MAY 20, 2022 – Today’s ROTC graduates are more prepared to use the technologies the U.S. is developing and employing than ever before, Deputy Defense Secretary Kathleen H. Hicks told the National Capital Region’s graduating ROTC class today.
That’s great news for the military because such preparation will be crucial in meeting the challenges the U.S. faces today, Hicks said during the commencement at Joint Base Myer-Henderson Hall in Virginia. “You have meaningfully distinguished yourself and made all Americans proud.”
“This is a distinct group,” Hicks said. “You’ve displayed exemplary leadership in the field and at the detachment level, pushing each other and those under your charge. Impressively, four of you are graduating today as distinguished military graduates, which places you in the top 20% of all cadets nationally. For 13 of you, your parents were members of our Joint Force, and, for 35 you, you’re the first in your family to serve. And five of our cadets are first-generation American. Nine of our 87 are “Green to Gold” cadets [who] served previously [in the] armed services.”
Soon, some graduates will enter active-duty military service, some will go into the reserves, and others will report to their state’s National Guard, Hicks said. “No matter where you are headed, you’ll be working side-by-side with military and civilian personnel across the globe — all of whom are dedicated to the defense of our nation.” Today’s class is the first to graduate since Sept. 11, 2001, that will not see combat in Afghanistan, she added.
“[The] United States faces myriad challenges. First and foremost, the people of Ukraine are on our minds. Russia’s war and brutal tactics shows that it continues to pose an acute threat to the international system,” the deputy secretary said.
But even as the U.S. confronts Russia’s malign activities, China is the military’s most consequential competitor and the pacing challenge for the Defense Department. It has the military, economic and technological capability to both challenge the international system and U.S. interests in it, Hicks said.
DOD also continues to face persistent, regional threats from North Korea, Iran and violent extremist organizations. It must also confront transboundary challenges – such as climate change – that impact its operations and missions, she noted.
“First, the cornerstone of our 2022 National Defense Strategy is ‘integrated deterrence.’ At its core, integrated deterrence requires integrating our military ‘across domains and across the spectrum of conflict,'” she said.
But, more than that, it includes new concepts of operation, such as the elimination of stovepipes between services and their capabilities and coordinated operations on land, in the air, on the sea, in space, and in cyberspace, Hicks pointed out.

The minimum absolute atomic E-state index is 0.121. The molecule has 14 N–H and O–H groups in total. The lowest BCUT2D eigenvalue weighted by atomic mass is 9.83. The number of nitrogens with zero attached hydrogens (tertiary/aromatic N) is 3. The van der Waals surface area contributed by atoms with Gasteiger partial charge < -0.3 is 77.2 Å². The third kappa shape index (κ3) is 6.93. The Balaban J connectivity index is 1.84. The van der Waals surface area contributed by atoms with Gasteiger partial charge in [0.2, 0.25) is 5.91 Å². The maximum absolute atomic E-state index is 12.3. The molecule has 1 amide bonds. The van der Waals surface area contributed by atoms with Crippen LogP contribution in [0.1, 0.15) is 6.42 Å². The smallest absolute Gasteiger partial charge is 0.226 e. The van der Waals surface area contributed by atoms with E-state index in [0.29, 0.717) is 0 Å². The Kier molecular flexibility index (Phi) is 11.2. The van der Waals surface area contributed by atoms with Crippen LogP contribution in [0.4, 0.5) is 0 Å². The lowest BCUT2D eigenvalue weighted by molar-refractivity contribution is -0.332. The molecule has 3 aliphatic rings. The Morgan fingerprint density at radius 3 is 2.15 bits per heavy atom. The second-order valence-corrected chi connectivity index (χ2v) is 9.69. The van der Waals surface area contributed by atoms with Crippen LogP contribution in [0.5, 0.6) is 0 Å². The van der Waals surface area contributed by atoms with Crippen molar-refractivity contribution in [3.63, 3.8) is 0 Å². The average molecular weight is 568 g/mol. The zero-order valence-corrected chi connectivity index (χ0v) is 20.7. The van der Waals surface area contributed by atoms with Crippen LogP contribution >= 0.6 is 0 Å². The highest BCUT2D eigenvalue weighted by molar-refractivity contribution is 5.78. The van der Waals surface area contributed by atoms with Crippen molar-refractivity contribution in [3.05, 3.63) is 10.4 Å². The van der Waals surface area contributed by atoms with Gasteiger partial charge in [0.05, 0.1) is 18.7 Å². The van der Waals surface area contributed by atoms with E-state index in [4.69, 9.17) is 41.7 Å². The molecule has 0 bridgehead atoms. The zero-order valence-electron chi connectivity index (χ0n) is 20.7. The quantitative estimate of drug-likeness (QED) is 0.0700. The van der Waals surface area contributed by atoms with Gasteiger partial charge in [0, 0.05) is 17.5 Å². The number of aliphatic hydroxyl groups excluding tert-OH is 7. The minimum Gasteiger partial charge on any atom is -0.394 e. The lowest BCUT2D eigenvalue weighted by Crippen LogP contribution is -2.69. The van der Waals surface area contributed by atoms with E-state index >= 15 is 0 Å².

“That means you have got to know and rely on your teammates from the start,” she said. “I know that this past year your ROTC detachment commanders have been deliberate in ensuring you have all been exposed to and learn about each other’s branches. You haven’t remained siloed in just your service,” she said.
A second approach to meet the challenges the U.S. faces is evident in its commitment to invest more deeply in advanced systems and technologies critical to defense, the deputy secretary emphasized.
“One of America’s greatest comparative advantages is our ingenuity and inventiveness,” she said. “That is why [President Joe Biden’s] 2023 budget request looks to make investments in advanced systems, like missile defeat and missile defense; long-range fires, including hypersonic weapons, space and space-based systems; cyber activities, and DOD’s own digital modernization.”
Hicks said DOD asked Congress for more than $130 billion for research, development, test and evaluation to help develop the critical 5G and artificial intelligence technologies needed for the future.
“For many of you, your relationship with technology is fundamentally stronger than that of prior generations. As digital natives, you are at home imagining how advanced devices and digital applications can deliver advantage. You adapt quickly and seamlessly when presented with new software and more data,” she noted.
“We are asking you to support and defend the Constitution of the United States,” the deputy secretary said before administering the oath of office to each of them.
“The oath attests your dedication to public service, your willingness to put others’ needs before your own, and your commitment to upholding the values we hold dear. And because of your solemn pledge today, I know that the United States and our democratic way of life is safer, because our national security is now in your capable hands,” Hicks said. “I and everyone who has come here to support you today deeply respect and honor your selflessness and willingness to serve our country.”
BY TERRI MOON CRONK, DOD NEWS